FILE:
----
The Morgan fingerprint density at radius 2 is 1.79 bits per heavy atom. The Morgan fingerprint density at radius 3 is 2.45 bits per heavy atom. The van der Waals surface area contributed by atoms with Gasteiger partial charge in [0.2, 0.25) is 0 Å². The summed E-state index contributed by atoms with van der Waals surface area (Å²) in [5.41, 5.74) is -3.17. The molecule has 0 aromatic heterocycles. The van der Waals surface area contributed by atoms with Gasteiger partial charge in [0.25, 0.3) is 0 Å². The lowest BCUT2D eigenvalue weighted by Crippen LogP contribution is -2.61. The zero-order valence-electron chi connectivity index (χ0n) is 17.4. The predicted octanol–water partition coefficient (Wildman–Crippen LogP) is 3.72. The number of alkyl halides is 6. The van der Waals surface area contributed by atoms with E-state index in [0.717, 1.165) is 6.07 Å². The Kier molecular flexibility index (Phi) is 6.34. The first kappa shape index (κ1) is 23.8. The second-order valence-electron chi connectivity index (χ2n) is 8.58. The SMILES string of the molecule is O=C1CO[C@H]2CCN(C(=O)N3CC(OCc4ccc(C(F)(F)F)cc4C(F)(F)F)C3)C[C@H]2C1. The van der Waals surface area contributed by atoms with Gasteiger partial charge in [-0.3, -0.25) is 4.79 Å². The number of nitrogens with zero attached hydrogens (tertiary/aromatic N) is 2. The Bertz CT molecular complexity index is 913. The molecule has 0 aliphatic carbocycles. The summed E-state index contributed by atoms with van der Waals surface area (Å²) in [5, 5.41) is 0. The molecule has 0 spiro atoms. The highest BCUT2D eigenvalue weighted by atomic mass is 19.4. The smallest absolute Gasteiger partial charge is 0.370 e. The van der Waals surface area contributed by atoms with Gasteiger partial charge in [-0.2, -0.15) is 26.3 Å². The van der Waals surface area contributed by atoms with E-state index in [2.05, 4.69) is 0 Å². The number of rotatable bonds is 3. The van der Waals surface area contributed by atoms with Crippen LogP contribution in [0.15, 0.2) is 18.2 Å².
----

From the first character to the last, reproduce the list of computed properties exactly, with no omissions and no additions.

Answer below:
The Morgan fingerprint density at radius 2 is 1.79 bits per heavy atom. The Morgan fingerprint density at radius 3 is 2.45 bits per heavy atom. The van der Waals surface area contributed by atoms with Gasteiger partial charge in [0.2, 0.25) is 0 Å². The summed E-state index contributed by atoms with van der Waals surface area (Å²) in [5.41, 5.74) is -3.17. The molecule has 0 aromatic heterocycles. The van der Waals surface area contributed by atoms with Gasteiger partial charge in [0.25, 0.3) is 0 Å². The lowest BCUT2D eigenvalue weighted by Crippen LogP contribution is -2.61. The zero-order valence-electron chi connectivity index (χ0n) is 17.4. The predicted octanol–water partition coefficient (Wildman–Crippen LogP) is 3.72. The number of alkyl halides is 6. The van der Waals surface area contributed by atoms with E-state index in [0.717, 1.165) is 6.07 Å². The Kier molecular flexibility index (Phi) is 6.34. The first kappa shape index (κ1) is 23.8. The second-order valence-electron chi connectivity index (χ2n) is 8.58. The SMILES string of the molecule is O=C1CO[C@H]2CCN(C(=O)N3CC(OCc4ccc(C(F)(F)F)cc4C(F)(F)F)C3)C[C@H]2C1. The van der Waals surface area contributed by atoms with Gasteiger partial charge in [-0.3, -0.25) is 4.79 Å². The number of nitrogens with zero attached hydrogens (tertiary/aromatic N) is 2. The Bertz CT molecular complexity index is 913. The molecule has 0 aliphatic carbocycles. The summed E-state index contributed by atoms with van der Waals surface area (Å²) in [5, 5.41) is 0. The molecule has 0 spiro atoms. The highest BCUT2D eigenvalue weighted by atomic mass is 19.4. The smallest absolute Gasteiger partial charge is 0.370 e. The van der Waals surface area contributed by atoms with Gasteiger partial charge in [-0.2, -0.15) is 26.3 Å². The van der Waals surface area contributed by atoms with E-state index in [2.05, 4.69) is 0 Å². The number of rotatable bonds is 3. The van der Waals surface area contributed by atoms with Crippen LogP contribution in [0.15, 0.2) is 18.2 Å².